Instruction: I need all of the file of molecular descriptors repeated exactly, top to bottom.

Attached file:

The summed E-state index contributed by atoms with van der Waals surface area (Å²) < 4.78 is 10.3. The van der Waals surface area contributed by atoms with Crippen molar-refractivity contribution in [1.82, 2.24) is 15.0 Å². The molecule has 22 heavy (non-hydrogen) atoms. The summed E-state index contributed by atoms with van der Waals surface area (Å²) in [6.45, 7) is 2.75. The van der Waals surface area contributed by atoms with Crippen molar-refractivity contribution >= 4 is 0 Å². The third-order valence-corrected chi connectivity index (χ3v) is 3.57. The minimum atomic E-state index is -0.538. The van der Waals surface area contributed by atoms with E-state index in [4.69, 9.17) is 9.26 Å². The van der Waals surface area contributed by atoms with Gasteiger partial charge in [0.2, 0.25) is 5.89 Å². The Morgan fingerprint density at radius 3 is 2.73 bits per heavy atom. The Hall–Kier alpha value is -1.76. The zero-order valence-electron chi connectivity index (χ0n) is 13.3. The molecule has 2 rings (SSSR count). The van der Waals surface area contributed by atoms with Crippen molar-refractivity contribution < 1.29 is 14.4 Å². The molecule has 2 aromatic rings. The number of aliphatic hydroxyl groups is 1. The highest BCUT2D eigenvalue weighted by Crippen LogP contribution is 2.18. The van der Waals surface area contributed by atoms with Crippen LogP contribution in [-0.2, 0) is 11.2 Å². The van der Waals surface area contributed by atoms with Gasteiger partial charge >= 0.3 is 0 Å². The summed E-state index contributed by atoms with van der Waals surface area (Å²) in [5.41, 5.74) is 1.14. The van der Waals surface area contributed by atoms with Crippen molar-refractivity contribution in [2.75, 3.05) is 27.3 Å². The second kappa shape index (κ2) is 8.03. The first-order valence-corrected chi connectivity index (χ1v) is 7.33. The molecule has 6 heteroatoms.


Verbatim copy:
The summed E-state index contributed by atoms with van der Waals surface area (Å²) < 4.78 is 10.3. The van der Waals surface area contributed by atoms with Crippen molar-refractivity contribution in [1.82, 2.24) is 15.0 Å². The molecule has 22 heavy (non-hydrogen) atoms. The summed E-state index contributed by atoms with van der Waals surface area (Å²) in [6.45, 7) is 2.75. The van der Waals surface area contributed by atoms with Crippen molar-refractivity contribution >= 4 is 0 Å². The third-order valence-corrected chi connectivity index (χ3v) is 3.57. The minimum atomic E-state index is -0.538. The van der Waals surface area contributed by atoms with E-state index in [4.69, 9.17) is 9.26 Å². The van der Waals surface area contributed by atoms with Gasteiger partial charge in [0.2, 0.25) is 5.89 Å². The Morgan fingerprint density at radius 3 is 2.73 bits per heavy atom. The Hall–Kier alpha value is -1.76. The zero-order valence-electron chi connectivity index (χ0n) is 13.3. The molecule has 2 rings (SSSR count). The van der Waals surface area contributed by atoms with Crippen molar-refractivity contribution < 1.29 is 14.4 Å². The molecule has 2 aromatic rings. The number of aliphatic hydroxyl groups is 1. The highest BCUT2D eigenvalue weighted by Crippen LogP contribution is 2.18. The van der Waals surface area contributed by atoms with Crippen LogP contribution in [-0.2, 0) is 11.2 Å². The van der Waals surface area contributed by atoms with Gasteiger partial charge >= 0.3 is 0 Å². The summed E-state index contributed by atoms with van der Waals surface area (Å²) in [5.41, 5.74) is 1.14. The van der Waals surface area contributed by atoms with Crippen molar-refractivity contribution in [2.75, 3.05) is 27.3 Å². The second kappa shape index (κ2) is 8.03. The first-order valence-corrected chi connectivity index (χ1v) is 7.33. The molecule has 6 heteroatoms.